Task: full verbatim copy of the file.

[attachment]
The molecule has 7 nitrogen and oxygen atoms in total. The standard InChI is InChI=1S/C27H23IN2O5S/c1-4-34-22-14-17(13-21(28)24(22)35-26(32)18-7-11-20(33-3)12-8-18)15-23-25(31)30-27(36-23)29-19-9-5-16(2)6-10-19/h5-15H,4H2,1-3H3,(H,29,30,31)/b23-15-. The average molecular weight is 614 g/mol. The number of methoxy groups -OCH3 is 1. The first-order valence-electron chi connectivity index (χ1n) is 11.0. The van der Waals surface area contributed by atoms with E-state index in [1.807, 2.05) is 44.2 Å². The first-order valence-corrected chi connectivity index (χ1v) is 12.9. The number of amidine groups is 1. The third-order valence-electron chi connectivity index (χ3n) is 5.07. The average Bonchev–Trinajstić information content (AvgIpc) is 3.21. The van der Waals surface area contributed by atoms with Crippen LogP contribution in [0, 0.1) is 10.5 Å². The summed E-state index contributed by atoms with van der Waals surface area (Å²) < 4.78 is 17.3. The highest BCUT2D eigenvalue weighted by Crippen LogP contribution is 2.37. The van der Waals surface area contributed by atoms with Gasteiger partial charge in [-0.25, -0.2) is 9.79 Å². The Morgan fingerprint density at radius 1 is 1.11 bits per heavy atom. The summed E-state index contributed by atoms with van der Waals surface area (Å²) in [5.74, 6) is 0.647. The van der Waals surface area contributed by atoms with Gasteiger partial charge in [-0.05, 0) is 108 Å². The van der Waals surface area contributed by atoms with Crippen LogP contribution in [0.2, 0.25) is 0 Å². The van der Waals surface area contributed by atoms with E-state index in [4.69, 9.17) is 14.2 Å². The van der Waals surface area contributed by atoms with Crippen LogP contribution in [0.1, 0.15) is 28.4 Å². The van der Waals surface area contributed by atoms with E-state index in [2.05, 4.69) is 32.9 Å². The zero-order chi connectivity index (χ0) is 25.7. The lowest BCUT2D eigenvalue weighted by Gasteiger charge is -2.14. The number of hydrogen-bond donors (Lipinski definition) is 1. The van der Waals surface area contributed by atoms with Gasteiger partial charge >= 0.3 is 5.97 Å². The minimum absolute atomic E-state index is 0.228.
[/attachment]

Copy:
The molecule has 7 nitrogen and oxygen atoms in total. The standard InChI is InChI=1S/C27H23IN2O5S/c1-4-34-22-14-17(13-21(28)24(22)35-26(32)18-7-11-20(33-3)12-8-18)15-23-25(31)30-27(36-23)29-19-9-5-16(2)6-10-19/h5-15H,4H2,1-3H3,(H,29,30,31)/b23-15-. The average molecular weight is 614 g/mol. The number of methoxy groups -OCH3 is 1. The first-order valence-electron chi connectivity index (χ1n) is 11.0. The van der Waals surface area contributed by atoms with E-state index in [1.807, 2.05) is 44.2 Å². The first-order valence-corrected chi connectivity index (χ1v) is 12.9. The number of amidine groups is 1. The third-order valence-electron chi connectivity index (χ3n) is 5.07. The average Bonchev–Trinajstić information content (AvgIpc) is 3.21. The van der Waals surface area contributed by atoms with Crippen LogP contribution in [0, 0.1) is 10.5 Å². The summed E-state index contributed by atoms with van der Waals surface area (Å²) < 4.78 is 17.3. The highest BCUT2D eigenvalue weighted by Crippen LogP contribution is 2.37. The van der Waals surface area contributed by atoms with Gasteiger partial charge in [-0.25, -0.2) is 9.79 Å². The Morgan fingerprint density at radius 1 is 1.11 bits per heavy atom. The summed E-state index contributed by atoms with van der Waals surface area (Å²) in [5.74, 6) is 0.647. The van der Waals surface area contributed by atoms with Gasteiger partial charge in [-0.05, 0) is 108 Å². The van der Waals surface area contributed by atoms with Crippen LogP contribution in [0.2, 0.25) is 0 Å². The van der Waals surface area contributed by atoms with E-state index in [4.69, 9.17) is 14.2 Å². The van der Waals surface area contributed by atoms with Crippen LogP contribution in [0.1, 0.15) is 28.4 Å². The van der Waals surface area contributed by atoms with E-state index in [2.05, 4.69) is 32.9 Å². The zero-order chi connectivity index (χ0) is 25.7. The lowest BCUT2D eigenvalue weighted by Gasteiger charge is -2.14. The number of hydrogen-bond donors (Lipinski definition) is 1. The van der Waals surface area contributed by atoms with Gasteiger partial charge >= 0.3 is 5.97 Å². The minimum absolute atomic E-state index is 0.228.